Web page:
Read the paper arXiv:1610.08995

Labels: 2016, /thermonuclear bursts

Fri Oct 14, 2016

Seeking postdoctoral associates in gravitational wave astronomy

Following the approval of our Centre for Excellence in Gravitational-wave Astronomy, OzGRav, Monash has several postdoctoral positions available to contribute to research programs within the Centre. One of these is intended to work with the GOTO team hunting for optical counterparts to the hotly-anticipated mergers of neutron-star binaries detected by LIGO. Please visit the website to view the criteria and position description, or contact me if you have any enquiries. Applications close December 1st.

Labels: 2016, /opportunities

Thu Sep 08, 2016

ARC Centre of Excellence for Gravitational Wave Discovery approved

The Australian Research Council announced this morning the outcomes of the Centres of Excellence scheme, and I'm delighted to report that our Centre for Gravitational Wave Discovery, aka OzGRav, was approved! The Centre, led by Swinburne's Prof. Matthew Bailes, will support research into detecting gravitational waves with interferometric detectors like Advanced LIGO as well as the Parkes Pulsar Timing Array. Nineteen Chief Investigators from six Australian universities will join with 15 partners from Australia and all over the world, in a program extending for the next 7 years. A great time to be a gravitational wave astronomer!

Labels: 2016, /gravitational waves

Thu Jul 07, 2016

Intermittent dipping in an LMXB

Some years ago I noticed a peculiar dip in the X-ray intensity of a well-known transient, Aql X-1. Such dips have been seen from other systems, but there they occur once each orbital period, and are generally explained by material in the outer accretion disc coming into sight once each orbital period, and (partially) blocking the view of the neutron star. With the help of Honours sudents James Upjohn and Matthew Stuart, and vacation student Alishan Ajamyan, we made an exhaustive search of the available RXTE data on the source, and turned up another dip, six years earlier. We explained the behaviour as a new kind of "intermittent" dipping, which — due to it's apparent rarity — could be detectable in several tens of other systems. Our paper has now been published in MNRAS.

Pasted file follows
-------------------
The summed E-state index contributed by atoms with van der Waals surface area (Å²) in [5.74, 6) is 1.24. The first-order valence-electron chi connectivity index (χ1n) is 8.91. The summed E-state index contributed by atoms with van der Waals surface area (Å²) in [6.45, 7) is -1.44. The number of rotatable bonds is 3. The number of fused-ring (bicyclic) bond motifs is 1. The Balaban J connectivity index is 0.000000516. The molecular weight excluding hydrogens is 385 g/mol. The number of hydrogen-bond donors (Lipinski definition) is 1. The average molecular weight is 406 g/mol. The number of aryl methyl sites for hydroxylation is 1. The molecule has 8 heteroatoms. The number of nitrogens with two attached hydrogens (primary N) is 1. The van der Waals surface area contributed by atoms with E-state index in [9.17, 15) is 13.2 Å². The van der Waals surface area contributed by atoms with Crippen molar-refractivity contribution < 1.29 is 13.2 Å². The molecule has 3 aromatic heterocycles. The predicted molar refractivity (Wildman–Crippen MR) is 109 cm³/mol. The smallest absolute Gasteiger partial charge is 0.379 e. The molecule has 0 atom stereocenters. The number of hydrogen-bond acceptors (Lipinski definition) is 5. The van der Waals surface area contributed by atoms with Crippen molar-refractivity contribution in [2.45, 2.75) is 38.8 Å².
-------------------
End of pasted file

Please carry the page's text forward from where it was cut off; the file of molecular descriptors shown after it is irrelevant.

Labels: 2016, /transients

Thu Jun 30, 2016

Thermonuclear bursts in Japan

This June I visited Niigata, Japan for the 14th Nuclei in the Cosmos meeting. This biennial gathering attracts a mix of nuclear experimentalists, modelers, and astrophysicists. I presented a poster on our thermonuclear burst model-observation comparisons.
Following the meeting I stopped by RIKEN in Tokyo, where members of the MAXI instrument team were the very generous hosts of a meeting of our International Space Science Institute international team. The Monitor of All-Sky X-ray Image (MAXI) instrument, deployed on NASA's International Space Station, has been continuously monitoring the X-ray sky for several years, and has detected many rare, long-duration thermonuclear bursts, as well as transient outbursts of known and new sources.

Labels: 2016, /meetings